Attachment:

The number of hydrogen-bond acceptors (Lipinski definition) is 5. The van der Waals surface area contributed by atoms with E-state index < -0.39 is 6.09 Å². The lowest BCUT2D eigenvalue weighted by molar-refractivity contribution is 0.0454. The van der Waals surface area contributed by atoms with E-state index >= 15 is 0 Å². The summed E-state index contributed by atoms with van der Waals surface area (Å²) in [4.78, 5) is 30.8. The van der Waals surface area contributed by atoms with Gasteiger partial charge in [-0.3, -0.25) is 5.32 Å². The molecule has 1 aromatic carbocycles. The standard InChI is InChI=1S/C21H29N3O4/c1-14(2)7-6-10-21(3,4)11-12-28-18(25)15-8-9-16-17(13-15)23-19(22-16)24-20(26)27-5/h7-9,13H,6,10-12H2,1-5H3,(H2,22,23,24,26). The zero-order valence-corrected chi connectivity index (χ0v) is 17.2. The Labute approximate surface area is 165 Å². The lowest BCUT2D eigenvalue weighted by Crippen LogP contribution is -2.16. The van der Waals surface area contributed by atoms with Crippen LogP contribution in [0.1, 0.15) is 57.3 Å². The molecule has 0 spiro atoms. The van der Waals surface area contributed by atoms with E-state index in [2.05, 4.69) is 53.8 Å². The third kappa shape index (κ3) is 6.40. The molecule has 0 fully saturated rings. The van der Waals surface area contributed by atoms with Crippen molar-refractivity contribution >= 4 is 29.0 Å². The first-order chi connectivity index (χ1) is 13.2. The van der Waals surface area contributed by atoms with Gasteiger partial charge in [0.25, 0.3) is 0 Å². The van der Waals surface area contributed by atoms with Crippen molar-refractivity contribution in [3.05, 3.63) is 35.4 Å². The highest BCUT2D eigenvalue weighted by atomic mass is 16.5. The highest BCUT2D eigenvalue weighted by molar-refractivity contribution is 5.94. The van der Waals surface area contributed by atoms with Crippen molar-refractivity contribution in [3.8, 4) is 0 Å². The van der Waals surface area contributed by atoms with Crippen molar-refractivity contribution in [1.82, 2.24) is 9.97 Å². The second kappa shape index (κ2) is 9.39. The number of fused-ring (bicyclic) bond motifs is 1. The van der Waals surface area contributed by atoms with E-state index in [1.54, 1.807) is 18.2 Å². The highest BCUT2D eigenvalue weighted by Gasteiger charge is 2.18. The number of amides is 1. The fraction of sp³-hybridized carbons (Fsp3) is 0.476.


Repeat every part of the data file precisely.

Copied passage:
The number of hydrogen-bond acceptors (Lipinski definition) is 5. The van der Waals surface area contributed by atoms with E-state index < -0.39 is 6.09 Å². The lowest BCUT2D eigenvalue weighted by molar-refractivity contribution is 0.0454. The van der Waals surface area contributed by atoms with E-state index >= 15 is 0 Å². The summed E-state index contributed by atoms with van der Waals surface area (Å²) in [4.78, 5) is 30.8. The van der Waals surface area contributed by atoms with Gasteiger partial charge in [-0.3, -0.25) is 5.32 Å². The molecule has 1 aromatic carbocycles. The standard InChI is InChI=1S/C21H29N3O4/c1-14(2)7-6-10-21(3,4)11-12-28-18(25)15-8-9-16-17(13-15)23-19(22-16)24-20(26)27-5/h7-9,13H,6,10-12H2,1-5H3,(H2,22,23,24,26). The zero-order valence-corrected chi connectivity index (χ0v) is 17.2. The Labute approximate surface area is 165 Å². The lowest BCUT2D eigenvalue weighted by Crippen LogP contribution is -2.16. The van der Waals surface area contributed by atoms with Crippen LogP contribution in [0.1, 0.15) is 57.3 Å². The molecule has 0 spiro atoms. The van der Waals surface area contributed by atoms with E-state index in [2.05, 4.69) is 53.8 Å². The third kappa shape index (κ3) is 6.40. The molecule has 0 fully saturated rings. The van der Waals surface area contributed by atoms with Crippen molar-refractivity contribution >= 4 is 29.0 Å². The first-order chi connectivity index (χ1) is 13.2. The van der Waals surface area contributed by atoms with Gasteiger partial charge in [0.25, 0.3) is 0 Å². The van der Waals surface area contributed by atoms with Crippen molar-refractivity contribution in [3.05, 3.63) is 35.4 Å². The highest BCUT2D eigenvalue weighted by atomic mass is 16.5. The highest BCUT2D eigenvalue weighted by molar-refractivity contribution is 5.94. The van der Waals surface area contributed by atoms with Crippen molar-refractivity contribution in [3.8, 4) is 0 Å². The van der Waals surface area contributed by atoms with Crippen molar-refractivity contribution in [1.82, 2.24) is 9.97 Å². The second kappa shape index (κ2) is 9.39. The number of fused-ring (bicyclic) bond motifs is 1. The van der Waals surface area contributed by atoms with E-state index in [1.54, 1.807) is 18.2 Å². The highest BCUT2D eigenvalue weighted by Gasteiger charge is 2.18. The number of amides is 1. The fraction of sp³-hybridized carbons (Fsp3) is 0.476.